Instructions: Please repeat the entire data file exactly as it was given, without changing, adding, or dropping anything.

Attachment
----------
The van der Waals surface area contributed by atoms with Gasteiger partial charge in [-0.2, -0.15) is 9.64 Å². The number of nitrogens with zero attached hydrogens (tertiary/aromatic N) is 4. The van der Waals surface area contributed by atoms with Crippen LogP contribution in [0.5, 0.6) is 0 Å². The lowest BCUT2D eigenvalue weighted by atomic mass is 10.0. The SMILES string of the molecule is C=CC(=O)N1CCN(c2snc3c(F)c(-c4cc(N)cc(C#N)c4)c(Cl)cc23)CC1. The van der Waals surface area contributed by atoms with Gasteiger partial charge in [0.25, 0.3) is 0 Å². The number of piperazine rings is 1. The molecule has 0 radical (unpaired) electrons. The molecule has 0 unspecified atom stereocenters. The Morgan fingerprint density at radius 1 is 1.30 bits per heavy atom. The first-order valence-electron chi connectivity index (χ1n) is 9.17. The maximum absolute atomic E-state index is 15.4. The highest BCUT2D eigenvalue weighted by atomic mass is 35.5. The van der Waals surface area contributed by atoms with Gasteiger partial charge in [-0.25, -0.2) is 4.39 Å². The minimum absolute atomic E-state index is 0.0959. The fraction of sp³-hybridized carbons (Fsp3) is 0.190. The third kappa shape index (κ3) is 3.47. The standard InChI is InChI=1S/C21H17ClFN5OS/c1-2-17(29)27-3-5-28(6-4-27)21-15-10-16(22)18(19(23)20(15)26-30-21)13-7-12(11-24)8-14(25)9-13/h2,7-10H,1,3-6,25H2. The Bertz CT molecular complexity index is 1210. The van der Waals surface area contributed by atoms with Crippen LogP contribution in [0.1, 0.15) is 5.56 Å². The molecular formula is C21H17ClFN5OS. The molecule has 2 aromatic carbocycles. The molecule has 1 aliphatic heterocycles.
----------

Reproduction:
The van der Waals surface area contributed by atoms with Gasteiger partial charge in [-0.2, -0.15) is 9.64 Å². The number of nitrogens with zero attached hydrogens (tertiary/aromatic N) is 4. The van der Waals surface area contributed by atoms with Crippen LogP contribution in [0.5, 0.6) is 0 Å². The lowest BCUT2D eigenvalue weighted by atomic mass is 10.0. The SMILES string of the molecule is C=CC(=O)N1CCN(c2snc3c(F)c(-c4cc(N)cc(C#N)c4)c(Cl)cc23)CC1. The van der Waals surface area contributed by atoms with Gasteiger partial charge in [0.25, 0.3) is 0 Å². The number of piperazine rings is 1. The molecule has 0 radical (unpaired) electrons. The molecule has 0 unspecified atom stereocenters. The Morgan fingerprint density at radius 1 is 1.30 bits per heavy atom. The first-order valence-electron chi connectivity index (χ1n) is 9.17. The maximum absolute atomic E-state index is 15.4. The highest BCUT2D eigenvalue weighted by atomic mass is 35.5. The van der Waals surface area contributed by atoms with Gasteiger partial charge in [-0.25, -0.2) is 4.39 Å². The minimum absolute atomic E-state index is 0.0959. The fraction of sp³-hybridized carbons (Fsp3) is 0.190. The third kappa shape index (κ3) is 3.47. The standard InChI is InChI=1S/C21H17ClFN5OS/c1-2-17(29)27-3-5-28(6-4-27)21-15-10-16(22)18(19(23)20(15)26-30-21)13-7-12(11-24)8-14(25)9-13/h2,7-10H,1,3-6,25H2. The Bertz CT molecular complexity index is 1210. The van der Waals surface area contributed by atoms with Crippen LogP contribution in [0.1, 0.15) is 5.56 Å². The molecular formula is C21H17ClFN5OS. The molecule has 2 aromatic carbocycles. The molecule has 1 aliphatic heterocycles.